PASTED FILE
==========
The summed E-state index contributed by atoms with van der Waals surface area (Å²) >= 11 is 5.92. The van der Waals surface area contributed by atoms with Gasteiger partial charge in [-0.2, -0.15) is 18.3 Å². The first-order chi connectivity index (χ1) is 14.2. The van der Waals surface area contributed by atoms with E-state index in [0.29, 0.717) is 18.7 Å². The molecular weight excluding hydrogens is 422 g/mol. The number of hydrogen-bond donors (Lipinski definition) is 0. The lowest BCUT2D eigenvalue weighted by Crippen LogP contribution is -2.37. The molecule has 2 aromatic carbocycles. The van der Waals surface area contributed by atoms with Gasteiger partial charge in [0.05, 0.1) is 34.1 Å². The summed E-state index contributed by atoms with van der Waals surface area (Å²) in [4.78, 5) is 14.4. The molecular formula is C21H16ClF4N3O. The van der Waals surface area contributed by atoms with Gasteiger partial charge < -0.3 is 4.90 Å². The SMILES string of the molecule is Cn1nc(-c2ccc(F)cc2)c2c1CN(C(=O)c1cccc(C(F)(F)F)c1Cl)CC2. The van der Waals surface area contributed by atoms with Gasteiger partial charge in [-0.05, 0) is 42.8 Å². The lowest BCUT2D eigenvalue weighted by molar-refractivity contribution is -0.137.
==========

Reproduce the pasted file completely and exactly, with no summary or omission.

The summed E-state index contributed by atoms with van der Waals surface area (Å²) >= 11 is 5.92. The van der Waals surface area contributed by atoms with Gasteiger partial charge in [-0.2, -0.15) is 18.3 Å². The first-order chi connectivity index (χ1) is 14.2. The van der Waals surface area contributed by atoms with E-state index in [0.29, 0.717) is 18.7 Å². The molecular weight excluding hydrogens is 422 g/mol. The number of hydrogen-bond donors (Lipinski definition) is 0. The lowest BCUT2D eigenvalue weighted by Crippen LogP contribution is -2.37. The molecule has 2 aromatic carbocycles. The van der Waals surface area contributed by atoms with Gasteiger partial charge in [0.05, 0.1) is 34.1 Å². The summed E-state index contributed by atoms with van der Waals surface area (Å²) in [4.78, 5) is 14.4. The molecular formula is C21H16ClF4N3O. The van der Waals surface area contributed by atoms with Gasteiger partial charge < -0.3 is 4.90 Å². The SMILES string of the molecule is Cn1nc(-c2ccc(F)cc2)c2c1CN(C(=O)c1cccc(C(F)(F)F)c1Cl)CC2. The van der Waals surface area contributed by atoms with Gasteiger partial charge in [-0.05, 0) is 42.8 Å². The lowest BCUT2D eigenvalue weighted by molar-refractivity contribution is -0.137.